Using emergency alerting systems to protect the U.S. critical infrastructure // by Simon Berman

Published 24 April 2008

Learning from the experiences of the U.S. Department of Defense

Because it works so well, we tend to take America’s critical infrastructure for granted. Day after day, our telecommunication networks, roads, refineries, airports, seaports, and energy systems quietly support the many needs of the growing U.S. population. This web of facilities and networks affects everything from our drinking water to our banking system. Although this infrastructure is by and large reliable, disruptions and breakdowns can and have happened. When they do, the consequences can be catastrophic. One only needs to recall the devastation of hurricane Katrina as evidence of this claim. That systems and facilities fail due to accidents or natural phenomena is nothing new. What is new is the increasing threat of a deliberate attack as a cause of that failure.

More than 90 percent of this nation’s critical infrastructure is owned and operated by private entities. For these organizations, protecting their assets from a coordinated hostile attack is a new domain, one in which they have little experience. The question is, who does have such experience? The answer — the U.S. Department of Defense (DoD). DoD is a valuable source for accumulated experience protecting critical infrastructure. Private organizations can learn lessons from the DoD because it has invested heavily in identifying, testing, and deploying physical security systems to protect its assets from attacks and natural disasters. It has done the research and learned from direct, real-world experiences.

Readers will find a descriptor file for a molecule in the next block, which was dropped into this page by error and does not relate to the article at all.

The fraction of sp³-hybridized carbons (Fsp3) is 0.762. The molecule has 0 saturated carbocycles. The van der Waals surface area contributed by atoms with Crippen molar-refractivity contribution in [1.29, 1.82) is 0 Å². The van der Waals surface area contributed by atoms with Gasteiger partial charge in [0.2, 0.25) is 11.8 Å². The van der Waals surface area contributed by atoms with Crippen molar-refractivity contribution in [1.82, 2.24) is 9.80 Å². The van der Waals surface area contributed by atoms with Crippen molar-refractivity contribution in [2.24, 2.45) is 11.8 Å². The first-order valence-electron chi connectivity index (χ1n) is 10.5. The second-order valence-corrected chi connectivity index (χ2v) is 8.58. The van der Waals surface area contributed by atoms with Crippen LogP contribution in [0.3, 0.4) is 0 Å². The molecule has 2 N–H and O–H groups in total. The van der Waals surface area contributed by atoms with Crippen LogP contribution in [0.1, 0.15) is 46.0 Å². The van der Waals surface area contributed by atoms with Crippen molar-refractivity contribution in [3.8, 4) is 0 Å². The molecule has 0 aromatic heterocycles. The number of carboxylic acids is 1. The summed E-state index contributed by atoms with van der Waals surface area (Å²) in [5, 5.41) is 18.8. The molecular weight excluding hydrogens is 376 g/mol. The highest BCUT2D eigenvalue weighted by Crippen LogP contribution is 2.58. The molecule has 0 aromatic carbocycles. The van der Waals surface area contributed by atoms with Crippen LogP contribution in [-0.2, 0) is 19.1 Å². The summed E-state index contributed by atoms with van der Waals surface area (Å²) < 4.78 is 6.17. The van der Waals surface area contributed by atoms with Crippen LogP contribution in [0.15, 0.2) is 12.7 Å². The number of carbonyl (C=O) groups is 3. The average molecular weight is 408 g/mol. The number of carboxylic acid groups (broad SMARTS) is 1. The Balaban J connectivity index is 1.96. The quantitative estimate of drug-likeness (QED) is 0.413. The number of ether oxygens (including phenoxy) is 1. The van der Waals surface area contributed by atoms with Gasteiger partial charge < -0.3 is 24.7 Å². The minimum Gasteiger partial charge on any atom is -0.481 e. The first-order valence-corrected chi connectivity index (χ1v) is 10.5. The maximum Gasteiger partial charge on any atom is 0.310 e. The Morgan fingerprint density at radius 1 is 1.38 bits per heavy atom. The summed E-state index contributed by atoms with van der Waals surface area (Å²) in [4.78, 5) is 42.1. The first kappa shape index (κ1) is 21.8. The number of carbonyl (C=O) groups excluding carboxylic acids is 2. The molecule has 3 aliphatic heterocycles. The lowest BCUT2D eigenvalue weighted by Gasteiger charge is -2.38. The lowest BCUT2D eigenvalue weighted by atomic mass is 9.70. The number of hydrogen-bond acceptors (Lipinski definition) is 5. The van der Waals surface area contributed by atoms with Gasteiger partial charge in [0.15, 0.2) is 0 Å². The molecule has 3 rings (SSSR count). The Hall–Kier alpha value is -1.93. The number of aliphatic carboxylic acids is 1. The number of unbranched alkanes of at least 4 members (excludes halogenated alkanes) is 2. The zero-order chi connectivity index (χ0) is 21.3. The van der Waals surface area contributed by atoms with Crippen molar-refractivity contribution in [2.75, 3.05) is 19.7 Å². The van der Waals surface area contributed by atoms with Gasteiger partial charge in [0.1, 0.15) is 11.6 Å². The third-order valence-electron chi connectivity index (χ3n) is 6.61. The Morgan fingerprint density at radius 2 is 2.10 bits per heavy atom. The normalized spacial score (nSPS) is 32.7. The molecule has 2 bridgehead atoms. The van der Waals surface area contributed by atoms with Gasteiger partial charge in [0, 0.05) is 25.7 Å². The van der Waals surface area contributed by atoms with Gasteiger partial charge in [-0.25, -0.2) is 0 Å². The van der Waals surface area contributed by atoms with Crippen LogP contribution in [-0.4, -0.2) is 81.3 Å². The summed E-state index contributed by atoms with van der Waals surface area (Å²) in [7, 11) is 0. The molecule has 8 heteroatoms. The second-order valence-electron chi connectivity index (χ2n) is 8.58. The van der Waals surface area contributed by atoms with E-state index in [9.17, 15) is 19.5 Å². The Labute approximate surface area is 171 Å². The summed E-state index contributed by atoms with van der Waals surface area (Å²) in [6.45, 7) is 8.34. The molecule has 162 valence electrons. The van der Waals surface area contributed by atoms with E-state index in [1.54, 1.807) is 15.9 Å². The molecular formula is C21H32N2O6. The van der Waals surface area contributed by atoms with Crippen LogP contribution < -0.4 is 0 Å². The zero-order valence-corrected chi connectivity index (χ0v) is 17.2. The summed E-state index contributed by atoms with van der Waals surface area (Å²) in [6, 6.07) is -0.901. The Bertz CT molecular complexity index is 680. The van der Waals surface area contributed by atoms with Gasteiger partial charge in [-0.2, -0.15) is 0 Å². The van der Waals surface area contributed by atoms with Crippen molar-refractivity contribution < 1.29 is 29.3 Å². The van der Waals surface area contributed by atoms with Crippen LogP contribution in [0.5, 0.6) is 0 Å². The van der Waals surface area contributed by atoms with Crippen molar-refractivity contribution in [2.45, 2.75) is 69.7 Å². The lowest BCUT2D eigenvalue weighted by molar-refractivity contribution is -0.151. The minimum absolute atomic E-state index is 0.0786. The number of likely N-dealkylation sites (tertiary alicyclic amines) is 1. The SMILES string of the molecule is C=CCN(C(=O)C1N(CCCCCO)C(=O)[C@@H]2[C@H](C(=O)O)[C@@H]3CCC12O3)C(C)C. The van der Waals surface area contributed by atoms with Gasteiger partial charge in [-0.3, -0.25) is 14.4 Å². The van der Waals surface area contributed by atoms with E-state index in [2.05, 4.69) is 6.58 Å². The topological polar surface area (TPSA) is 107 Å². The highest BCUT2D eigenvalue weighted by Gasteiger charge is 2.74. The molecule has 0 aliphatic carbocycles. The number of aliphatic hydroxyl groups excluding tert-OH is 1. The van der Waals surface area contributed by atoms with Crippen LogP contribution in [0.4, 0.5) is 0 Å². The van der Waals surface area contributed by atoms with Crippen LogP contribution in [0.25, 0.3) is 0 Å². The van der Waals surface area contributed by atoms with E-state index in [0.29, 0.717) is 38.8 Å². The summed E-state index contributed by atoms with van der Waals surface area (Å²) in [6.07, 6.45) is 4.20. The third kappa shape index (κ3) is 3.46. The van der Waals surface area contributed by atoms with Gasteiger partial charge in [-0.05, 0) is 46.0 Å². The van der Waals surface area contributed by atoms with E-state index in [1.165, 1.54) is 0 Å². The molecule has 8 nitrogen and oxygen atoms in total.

A case in point: Emergency alerting proves critical for the DoD
As an example of what can be learned from DoD, consider what private industry can discover from one Navy study. The Office of Naval Research, as part of its public safety investment strategy, conducted a study of more than twenty security-related technologies to identify which had the largest return on investment. The top two items on the list were decision-making systems and emergency alerting. Dollar for dollar, these investments demonstrated the largest impact on safety.

Private organizations can rely on this type of research to help prioritize their budget allocations regarding infrastructure protection. They can make sound security decisions knowing that significant research has already been conducted about the issues they are currently evaluating. Any organization looking to protect itself should look closely at both decision-support systems and emergency alerting as part of their strategy, though this article will focus on the latter of the two technologies.

Emergency alerting, the second item on the Navy’s list of most effective forms of public safety technologies, gives